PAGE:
Monday, October 02, 2006

Reviews: The Ragamuffin Gospel

We're just about finished with Brennan Manning's Ragamuffin Gospel in my small group, so I thought I would share my thoughts. To be blunt, it's over-rated. I expected a great book. A life changer. What I actually read was a pretty good book with some obvious issues.

The point of Ragamuffin Gospel is that God loves you despite your flaws. We are all screw-ups. We're ragamuffins. We're squalid beggars in the eyes of God. Yet because God's love is unconditional, he still loves us and he will always love us. So just accept his love. Don't beat yourself up about not being good enough or not doing the right things. God knew how much of a screw up you were when you were saved and he knew what a total screw up you were going to be too. So stop it and embrace the love of God already.

I learned this lesson when I went through a rough spot in college and grad school. I think it has the potential to be a life changer for a lot of people who, like Manning himself, have suffered under false legalistic approaches to righteousness and have issues with their own self worth. If there is anything this book does well, it is hammering repeatedly against those things for chapter after chapter. And often this is a lesson that needs to be hammered on repeatedly, so it works.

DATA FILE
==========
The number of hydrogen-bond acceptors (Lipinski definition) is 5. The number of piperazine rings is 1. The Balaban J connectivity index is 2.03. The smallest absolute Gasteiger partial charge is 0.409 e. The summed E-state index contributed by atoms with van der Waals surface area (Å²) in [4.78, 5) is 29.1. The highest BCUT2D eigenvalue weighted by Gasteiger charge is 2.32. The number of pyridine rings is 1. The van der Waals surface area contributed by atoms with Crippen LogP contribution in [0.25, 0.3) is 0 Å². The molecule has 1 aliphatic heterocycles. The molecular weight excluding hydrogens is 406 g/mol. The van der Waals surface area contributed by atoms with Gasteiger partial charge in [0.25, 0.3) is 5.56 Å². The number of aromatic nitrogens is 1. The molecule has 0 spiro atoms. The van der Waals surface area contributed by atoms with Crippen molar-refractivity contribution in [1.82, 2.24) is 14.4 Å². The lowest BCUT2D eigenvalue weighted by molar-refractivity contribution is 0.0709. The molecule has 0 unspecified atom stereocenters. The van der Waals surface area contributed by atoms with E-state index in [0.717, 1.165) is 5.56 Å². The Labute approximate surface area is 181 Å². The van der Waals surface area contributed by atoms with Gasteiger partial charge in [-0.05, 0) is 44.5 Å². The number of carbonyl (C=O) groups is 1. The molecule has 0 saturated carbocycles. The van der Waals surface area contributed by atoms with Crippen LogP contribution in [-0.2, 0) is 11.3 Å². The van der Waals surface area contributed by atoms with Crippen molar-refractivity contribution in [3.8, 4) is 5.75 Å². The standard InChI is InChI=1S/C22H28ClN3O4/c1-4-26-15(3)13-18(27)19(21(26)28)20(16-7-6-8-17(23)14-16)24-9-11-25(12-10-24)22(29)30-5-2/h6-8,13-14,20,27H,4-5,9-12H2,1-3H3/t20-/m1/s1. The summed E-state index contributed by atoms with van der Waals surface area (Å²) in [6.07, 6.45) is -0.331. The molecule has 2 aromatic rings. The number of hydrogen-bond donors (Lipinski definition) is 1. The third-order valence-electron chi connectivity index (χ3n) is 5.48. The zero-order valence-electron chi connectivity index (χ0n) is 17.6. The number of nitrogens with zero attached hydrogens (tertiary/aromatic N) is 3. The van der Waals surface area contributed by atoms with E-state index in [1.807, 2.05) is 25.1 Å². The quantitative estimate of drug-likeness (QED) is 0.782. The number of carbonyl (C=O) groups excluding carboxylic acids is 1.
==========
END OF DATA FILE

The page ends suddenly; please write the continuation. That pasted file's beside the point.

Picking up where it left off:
But the lesson wasn't new for me and in the end I found the book unbalanced. Ragamuffin is like someone who had a legalistic crisis of faith and so they went in the complete opposite direction: love and freedom. In defeating legalism and legalistic righteousness, Manning generally overcorrects. The right way is the middle way. Love of God informed by the Word including the law. Manning is so busy scathing legalists, that he never discusses the proper Biblical purpose for the law, to inform people of sin and therefore bring about repentence.

In the end I found the Ragamuffin Gospel to be a one trick pony, but it is admittedly a very good trick that some people need to see.

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